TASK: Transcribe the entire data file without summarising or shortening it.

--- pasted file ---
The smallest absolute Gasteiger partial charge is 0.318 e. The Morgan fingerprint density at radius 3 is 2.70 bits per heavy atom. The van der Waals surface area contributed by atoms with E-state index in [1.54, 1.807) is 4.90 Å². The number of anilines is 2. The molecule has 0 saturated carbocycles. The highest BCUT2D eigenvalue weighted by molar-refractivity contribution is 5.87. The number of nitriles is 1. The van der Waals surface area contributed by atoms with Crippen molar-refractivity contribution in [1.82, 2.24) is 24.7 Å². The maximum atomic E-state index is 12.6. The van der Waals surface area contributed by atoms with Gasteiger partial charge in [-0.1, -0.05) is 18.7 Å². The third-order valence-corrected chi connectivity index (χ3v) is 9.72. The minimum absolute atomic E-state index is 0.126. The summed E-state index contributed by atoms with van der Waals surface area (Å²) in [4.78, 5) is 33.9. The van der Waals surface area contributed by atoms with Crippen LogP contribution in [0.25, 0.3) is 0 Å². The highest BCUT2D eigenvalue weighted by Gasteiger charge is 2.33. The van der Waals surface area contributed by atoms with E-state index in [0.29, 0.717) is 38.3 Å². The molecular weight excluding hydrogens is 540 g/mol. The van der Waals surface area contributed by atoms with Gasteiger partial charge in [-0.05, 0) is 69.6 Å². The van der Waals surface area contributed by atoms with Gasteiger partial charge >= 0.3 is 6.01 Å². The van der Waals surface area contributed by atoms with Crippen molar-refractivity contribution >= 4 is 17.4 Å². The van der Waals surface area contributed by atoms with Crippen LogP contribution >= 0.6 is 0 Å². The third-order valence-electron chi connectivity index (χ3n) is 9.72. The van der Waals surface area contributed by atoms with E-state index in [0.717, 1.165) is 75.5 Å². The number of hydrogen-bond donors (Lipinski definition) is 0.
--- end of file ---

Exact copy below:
The smallest absolute Gasteiger partial charge is 0.318 e. The Morgan fingerprint density at radius 3 is 2.70 bits per heavy atom. The van der Waals surface area contributed by atoms with E-state index in [1.54, 1.807) is 4.90 Å². The number of anilines is 2. The molecule has 0 saturated carbocycles. The highest BCUT2D eigenvalue weighted by molar-refractivity contribution is 5.87. The number of nitriles is 1. The van der Waals surface area contributed by atoms with Crippen molar-refractivity contribution in [1.82, 2.24) is 24.7 Å². The maximum atomic E-state index is 12.6. The van der Waals surface area contributed by atoms with Gasteiger partial charge in [-0.1, -0.05) is 18.7 Å². The third-order valence-corrected chi connectivity index (χ3v) is 9.72. The minimum absolute atomic E-state index is 0.126. The summed E-state index contributed by atoms with van der Waals surface area (Å²) in [4.78, 5) is 33.9. The van der Waals surface area contributed by atoms with Crippen LogP contribution in [0.25, 0.3) is 0 Å². The highest BCUT2D eigenvalue weighted by Gasteiger charge is 2.33. The van der Waals surface area contributed by atoms with E-state index in [0.29, 0.717) is 38.3 Å². The molecular weight excluding hydrogens is 540 g/mol. The van der Waals surface area contributed by atoms with Gasteiger partial charge in [-0.05, 0) is 69.6 Å². The van der Waals surface area contributed by atoms with Gasteiger partial charge >= 0.3 is 6.01 Å². The van der Waals surface area contributed by atoms with Crippen molar-refractivity contribution >= 4 is 17.4 Å². The van der Waals surface area contributed by atoms with Crippen LogP contribution >= 0.6 is 0 Å². The third-order valence-electron chi connectivity index (χ3n) is 9.72. The van der Waals surface area contributed by atoms with E-state index in [0.717, 1.165) is 75.5 Å². The number of hydrogen-bond donors (Lipinski definition) is 0.